The R has lovely fast, smooth AF ... when it works. But quite often it doesn't. And your ability to put the focus point exactly where you want it, theoretically unlimited and very precise, is in practice so slow and cumbersome as to rule it out for anything time-critical (such as sport or wildlife.

Also, the viewfinder lag makes action work into guesswork.

Save the mirrorless for landscapes, where the AF system works, in the main, quickly and accurately. For anything involving action, SLRs are vastly superior.

I like my EOS R a lot - but for birds and action, I would use my 1D IV, 7D II, or 5D IV first. Not sure about 5D II or EOS R, they are about equally badly suited to the task. If you are looking to replace a 1D II, and don't want to shell out on a new pro model, look at the superb 5D IV (frame rate the only drawback) or a 7D II.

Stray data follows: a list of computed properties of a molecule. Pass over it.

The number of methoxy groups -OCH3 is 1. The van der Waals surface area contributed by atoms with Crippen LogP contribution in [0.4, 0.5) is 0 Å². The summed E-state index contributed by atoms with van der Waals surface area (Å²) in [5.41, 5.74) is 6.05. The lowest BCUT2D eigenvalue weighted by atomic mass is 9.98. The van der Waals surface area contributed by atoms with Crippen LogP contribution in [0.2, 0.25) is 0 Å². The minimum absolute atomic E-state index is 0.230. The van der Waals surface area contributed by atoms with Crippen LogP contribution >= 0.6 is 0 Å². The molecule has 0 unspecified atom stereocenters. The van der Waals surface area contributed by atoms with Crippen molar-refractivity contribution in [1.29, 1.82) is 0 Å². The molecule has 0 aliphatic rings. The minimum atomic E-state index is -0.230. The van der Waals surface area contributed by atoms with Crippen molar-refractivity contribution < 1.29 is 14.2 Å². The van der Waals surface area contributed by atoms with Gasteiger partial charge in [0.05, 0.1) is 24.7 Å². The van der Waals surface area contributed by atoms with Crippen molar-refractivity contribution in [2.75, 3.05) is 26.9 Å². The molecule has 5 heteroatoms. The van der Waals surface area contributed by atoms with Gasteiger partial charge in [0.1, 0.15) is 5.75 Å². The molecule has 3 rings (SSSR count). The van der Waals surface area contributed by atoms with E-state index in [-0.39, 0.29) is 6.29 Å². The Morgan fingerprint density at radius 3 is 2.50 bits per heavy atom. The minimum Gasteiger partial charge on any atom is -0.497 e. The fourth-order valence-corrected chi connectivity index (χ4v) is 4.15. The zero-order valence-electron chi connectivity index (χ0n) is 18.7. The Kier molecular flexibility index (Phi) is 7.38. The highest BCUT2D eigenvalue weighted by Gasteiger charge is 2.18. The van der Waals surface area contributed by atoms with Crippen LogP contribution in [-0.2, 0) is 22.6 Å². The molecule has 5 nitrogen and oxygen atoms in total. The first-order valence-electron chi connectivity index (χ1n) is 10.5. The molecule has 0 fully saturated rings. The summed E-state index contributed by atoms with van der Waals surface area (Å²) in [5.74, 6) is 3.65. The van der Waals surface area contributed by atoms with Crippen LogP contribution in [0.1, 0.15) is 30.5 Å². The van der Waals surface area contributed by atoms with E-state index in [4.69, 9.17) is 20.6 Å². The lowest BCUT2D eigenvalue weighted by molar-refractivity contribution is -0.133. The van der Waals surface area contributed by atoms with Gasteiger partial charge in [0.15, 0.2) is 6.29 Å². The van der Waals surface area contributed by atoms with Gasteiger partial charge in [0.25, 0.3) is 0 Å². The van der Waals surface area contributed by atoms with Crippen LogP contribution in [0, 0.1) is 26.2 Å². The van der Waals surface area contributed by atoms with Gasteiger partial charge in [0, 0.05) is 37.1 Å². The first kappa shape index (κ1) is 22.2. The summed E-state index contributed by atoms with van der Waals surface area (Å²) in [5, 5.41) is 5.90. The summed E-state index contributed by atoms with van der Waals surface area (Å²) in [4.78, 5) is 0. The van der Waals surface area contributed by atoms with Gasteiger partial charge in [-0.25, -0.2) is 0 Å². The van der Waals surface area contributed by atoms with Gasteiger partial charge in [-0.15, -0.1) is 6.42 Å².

mugget
13-06-2019, 6:58am
Cheers for the replies. I knew it sounded too good to be true - all those YouTube reviews I’ve seen make it seem like mirrorless is the greatest. I’m sure it will get there.

Does full frame AF not make any difference? Is the A7III or A9 not even come close to fulfilling the requirements?

Anyway I need to get my hands on some gear to see for myself, hopefully checking out Camera House tonight and will be able to demo some gear.

No problem if mirrorless isn’t up to it, honestly I would be happy enough with another 1DMkII, maybe even MkIII or MkIV as they’re relatively “cheap” now.

William Gordon
11-06-2020, 8:21pm
Edited per site rules to remove promotion.

Richard Hall
11-06-2020, 9:48pm
An old thread but it's just been dug up and I've noticed it. I don't have any sports shooting experience but do shoot birds (and birds in flight) and I'd imagine it's as demanding on an AF system as sports if not more so.